fem. proper name, apparently from a misunderstanding of Hebrew bebheth 'Aphrah "in the house of Aphrah" (Mi. i:10), in which Aphrah probably is the name of a town, not a person. [Klein]
In this there is some injustice against Mrs. Centlivre, for whose name should be supplied that of aphra Behn.
Her life and adventures in Surinam aphra has herself realistically told in that wonderfully vivid narrative, Oroonoko.
aphra now appears on Mrs. Behns gravestone, and is the accepted form.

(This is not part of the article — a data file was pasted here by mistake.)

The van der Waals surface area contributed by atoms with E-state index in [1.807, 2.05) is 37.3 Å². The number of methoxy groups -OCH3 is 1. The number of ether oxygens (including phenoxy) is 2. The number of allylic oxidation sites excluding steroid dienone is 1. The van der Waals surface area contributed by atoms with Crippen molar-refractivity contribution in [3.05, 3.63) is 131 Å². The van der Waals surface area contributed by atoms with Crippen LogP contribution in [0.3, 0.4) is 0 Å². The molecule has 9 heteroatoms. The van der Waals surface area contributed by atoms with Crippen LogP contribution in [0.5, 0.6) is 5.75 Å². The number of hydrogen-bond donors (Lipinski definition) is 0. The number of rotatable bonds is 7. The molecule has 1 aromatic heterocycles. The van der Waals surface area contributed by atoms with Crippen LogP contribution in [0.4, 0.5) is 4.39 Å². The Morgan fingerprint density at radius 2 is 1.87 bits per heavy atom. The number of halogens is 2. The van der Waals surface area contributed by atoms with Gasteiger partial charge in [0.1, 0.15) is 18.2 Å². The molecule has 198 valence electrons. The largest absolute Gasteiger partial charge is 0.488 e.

But aphra Behn's talents brought her a more substantial reward than fame.
When Colin entered, Miss aphra cast her eyes momentarily up, and half blushed as she resumed her sewing.
Mrs. aphra Behn was the first Englishwoman who adopted literature as a regular profession.
And probably he did not mean the stigma which might be inferred from the conjunction of "aphra and Orinda."
As in aphra Behn's case, nothing Mrs. Manley ever wrote as drama or fiction could equal the events of her own life.
So I sent Mrs. aphra Behn, curiously sealed up, with 'private and confidential' on the packet, to my gay old grand-aunt.
Of these, three are now forgotten; one, aphra Behn, is remembered only to be despised for her vulgarity.